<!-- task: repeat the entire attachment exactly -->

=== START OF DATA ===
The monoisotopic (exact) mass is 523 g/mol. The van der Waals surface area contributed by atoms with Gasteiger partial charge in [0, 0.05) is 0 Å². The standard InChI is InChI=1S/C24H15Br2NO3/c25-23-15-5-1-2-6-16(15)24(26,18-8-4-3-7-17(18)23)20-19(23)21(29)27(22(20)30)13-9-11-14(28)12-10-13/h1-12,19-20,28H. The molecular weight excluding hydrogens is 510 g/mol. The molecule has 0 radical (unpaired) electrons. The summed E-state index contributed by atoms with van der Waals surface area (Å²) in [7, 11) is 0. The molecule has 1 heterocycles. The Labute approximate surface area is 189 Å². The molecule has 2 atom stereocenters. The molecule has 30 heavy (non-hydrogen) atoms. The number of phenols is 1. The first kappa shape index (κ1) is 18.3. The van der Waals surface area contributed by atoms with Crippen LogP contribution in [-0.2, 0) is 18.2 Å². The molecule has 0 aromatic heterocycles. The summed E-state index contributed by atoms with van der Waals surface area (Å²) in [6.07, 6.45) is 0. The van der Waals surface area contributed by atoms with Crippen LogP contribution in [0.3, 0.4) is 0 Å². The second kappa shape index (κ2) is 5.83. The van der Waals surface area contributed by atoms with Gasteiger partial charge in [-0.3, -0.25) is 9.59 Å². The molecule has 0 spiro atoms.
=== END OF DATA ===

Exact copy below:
The monoisotopic (exact) mass is 523 g/mol. The van der Waals surface area contributed by atoms with Gasteiger partial charge in [0, 0.05) is 0 Å². The standard InChI is InChI=1S/C24H15Br2NO3/c25-23-15-5-1-2-6-16(15)24(26,18-8-4-3-7-17(18)23)20-19(23)21(29)27(22(20)30)13-9-11-14(28)12-10-13/h1-12,19-20,28H. The molecular weight excluding hydrogens is 510 g/mol. The molecule has 0 radical (unpaired) electrons. The summed E-state index contributed by atoms with van der Waals surface area (Å²) in [7, 11) is 0. The molecule has 1 heterocycles. The Labute approximate surface area is 189 Å². The molecule has 2 atom stereocenters. The molecule has 30 heavy (non-hydrogen) atoms. The number of phenols is 1. The first kappa shape index (κ1) is 18.3. The van der Waals surface area contributed by atoms with Crippen LogP contribution in [-0.2, 0) is 18.2 Å². The molecule has 0 aromatic heterocycles. The summed E-state index contributed by atoms with van der Waals surface area (Å²) in [6.07, 6.45) is 0. The van der Waals surface area contributed by atoms with Crippen LogP contribution in [0.3, 0.4) is 0 Å². The second kappa shape index (κ2) is 5.83. The van der Waals surface area contributed by atoms with Gasteiger partial charge in [-0.3, -0.25) is 9.59 Å². The molecule has 0 spiro atoms.